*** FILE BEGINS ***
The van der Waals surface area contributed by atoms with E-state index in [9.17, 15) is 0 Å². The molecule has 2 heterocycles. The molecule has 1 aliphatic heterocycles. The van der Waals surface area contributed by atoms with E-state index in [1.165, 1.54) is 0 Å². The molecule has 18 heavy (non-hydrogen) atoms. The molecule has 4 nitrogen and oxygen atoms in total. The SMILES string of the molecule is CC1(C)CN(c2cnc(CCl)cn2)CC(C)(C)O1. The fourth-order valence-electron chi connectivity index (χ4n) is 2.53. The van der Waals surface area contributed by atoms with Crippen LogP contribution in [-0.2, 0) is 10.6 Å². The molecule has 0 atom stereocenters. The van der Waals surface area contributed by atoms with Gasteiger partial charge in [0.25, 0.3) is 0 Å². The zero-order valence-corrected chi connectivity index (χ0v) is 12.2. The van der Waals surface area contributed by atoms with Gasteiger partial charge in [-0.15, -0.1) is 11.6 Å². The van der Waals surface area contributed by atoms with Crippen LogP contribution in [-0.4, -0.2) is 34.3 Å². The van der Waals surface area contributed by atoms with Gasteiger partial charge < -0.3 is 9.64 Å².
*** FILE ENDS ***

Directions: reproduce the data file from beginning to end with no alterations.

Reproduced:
The van der Waals surface area contributed by atoms with E-state index in [9.17, 15) is 0 Å². The molecule has 2 heterocycles. The molecule has 1 aliphatic heterocycles. The van der Waals surface area contributed by atoms with E-state index in [1.165, 1.54) is 0 Å². The molecule has 18 heavy (non-hydrogen) atoms. The molecule has 4 nitrogen and oxygen atoms in total. The SMILES string of the molecule is CC1(C)CN(c2cnc(CCl)cn2)CC(C)(C)O1. The fourth-order valence-electron chi connectivity index (χ4n) is 2.53. The van der Waals surface area contributed by atoms with Crippen LogP contribution in [-0.2, 0) is 10.6 Å². The molecule has 0 atom stereocenters. The van der Waals surface area contributed by atoms with Gasteiger partial charge in [0.25, 0.3) is 0 Å². The zero-order valence-corrected chi connectivity index (χ0v) is 12.2. The van der Waals surface area contributed by atoms with Gasteiger partial charge in [-0.15, -0.1) is 11.6 Å². The van der Waals surface area contributed by atoms with Crippen LogP contribution in [-0.4, -0.2) is 34.3 Å². The van der Waals surface area contributed by atoms with Gasteiger partial charge < -0.3 is 9.64 Å².